Gary was amazed when one of the men at the office openly admitted having made some mistakes that morning. “I wonder why he didn’t cover it up? ” Gary thought to himself. He had been raised to believe that making mistakes is an indication of inferiority. Gary went out of his way to avoid making any blunders whatsoever.
Many people will find the following statement completely puzzling: “To make mistakes can be beautiful, not simply tolerable, not merely acceptable, not only necessary, but actually desirable.”
“That doesn’t make any sense!” we hear you exclaiming. “People think less of me if I make mistakes. Making mistakes is a sign of weakness. Anyone who makes a mistake appears stupid or foolish!”
Because so many people believe those unfortunate ideas, if they make a mistake they deny it, or try to cover it up. In truth,
• one of the major ways of learning is through correcting mistakes. Mistakes provide clues for further growth.
Assuming you must be “right all the time” is strongly anti-growth and leads to the constant need to be on guard and to cover up. It leaves you tense and defensive.
• Most people who observe mistakes will probably be relieved to see that you are human, and closer relationships will be possible.
Much unhappiness comes from the widespread and regrettable notion that it is important to avoid making mistakes in most situations, at all costs.
Harold was a junior business executive with many creative ideas, but he was too afraid to stick his neck out and mention them in case he might be wrong and thus not be promoted. When he received his evaluation, his boss regarded Harold as unimaginative and therefore he was not promoted.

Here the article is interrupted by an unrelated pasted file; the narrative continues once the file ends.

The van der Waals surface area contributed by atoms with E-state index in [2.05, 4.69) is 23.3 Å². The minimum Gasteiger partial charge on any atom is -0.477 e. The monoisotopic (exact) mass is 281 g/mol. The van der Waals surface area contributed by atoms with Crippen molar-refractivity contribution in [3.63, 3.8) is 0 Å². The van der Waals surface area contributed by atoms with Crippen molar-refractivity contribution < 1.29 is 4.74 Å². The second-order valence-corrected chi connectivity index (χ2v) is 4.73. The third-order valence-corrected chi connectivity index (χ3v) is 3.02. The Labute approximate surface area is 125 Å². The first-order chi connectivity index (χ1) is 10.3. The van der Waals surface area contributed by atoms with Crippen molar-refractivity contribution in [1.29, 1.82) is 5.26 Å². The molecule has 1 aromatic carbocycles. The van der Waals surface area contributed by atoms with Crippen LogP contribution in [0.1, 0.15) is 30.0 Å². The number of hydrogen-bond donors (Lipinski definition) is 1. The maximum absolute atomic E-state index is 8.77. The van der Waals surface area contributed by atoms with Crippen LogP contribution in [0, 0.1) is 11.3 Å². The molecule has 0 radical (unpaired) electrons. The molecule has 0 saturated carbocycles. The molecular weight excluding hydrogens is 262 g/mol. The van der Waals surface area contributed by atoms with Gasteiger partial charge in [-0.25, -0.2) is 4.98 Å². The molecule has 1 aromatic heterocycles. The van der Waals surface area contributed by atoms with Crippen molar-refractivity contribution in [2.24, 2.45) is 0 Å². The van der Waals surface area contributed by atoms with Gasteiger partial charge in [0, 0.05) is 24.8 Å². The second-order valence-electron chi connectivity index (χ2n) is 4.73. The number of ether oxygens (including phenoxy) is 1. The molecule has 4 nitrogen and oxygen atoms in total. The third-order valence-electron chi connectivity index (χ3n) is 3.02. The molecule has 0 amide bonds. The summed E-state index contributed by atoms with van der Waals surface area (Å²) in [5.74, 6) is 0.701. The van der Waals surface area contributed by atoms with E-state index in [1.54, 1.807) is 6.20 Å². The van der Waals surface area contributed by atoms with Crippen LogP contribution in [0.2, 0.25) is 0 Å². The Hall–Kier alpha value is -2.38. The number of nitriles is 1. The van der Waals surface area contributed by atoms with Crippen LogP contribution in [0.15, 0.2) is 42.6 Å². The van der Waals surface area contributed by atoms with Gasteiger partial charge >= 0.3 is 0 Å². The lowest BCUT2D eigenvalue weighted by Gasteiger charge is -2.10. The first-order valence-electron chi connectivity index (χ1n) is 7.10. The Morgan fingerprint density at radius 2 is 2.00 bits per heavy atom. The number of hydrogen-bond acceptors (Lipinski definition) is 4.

There are no absolute rules in this area, of course. In certain situations it is advisable to cover up mistakes, but such situations are few and far between. In fact, many good therapists tell their clients to draw attention to some mistakes instead of covering them up. We’ve often said: “Tell your friends about some of your major mistakes.” Those who follow this advice say that
• admitting errors gets easier and even enjoyable with practice.
You might even deliberately go out of your way to make some minor mistakes that are sure not to hurt anyone else. Allowing yourself to be genuinely human can be a valuable lesson in humility and stress management!
Dr. Clifford N. Lazarus is a licensed psychologist, Co-founder and Clinical Director of The Lazarus Institute. In addition to his general psychotherapy practice, Dr. Clifford Lazarus specializes in health and neuropsychology.
Dr. Clifford Lazarus received his B.A., M.S., and Ph.D. in psychology from Rutgers University where he was a Henry Rutgers Research Scholar. Seen here are excerpts from one of his books, The 60-Second Shrink – 101 Strategies For Staying Sane In a Crazy World, a book, he co-authored with his father “One of the ten most influential psychotherapists in America” Arnold A. Lazarus, Ph.D. For more details on Dr. Clifford Lazarus visit this link to The Lazarus Institute. Or visit his page here on friendlysuggestions.com.
Direct links to two highly recommended books by Dr. Clifford Lazarus & Dr. Arnold A. Lazarus: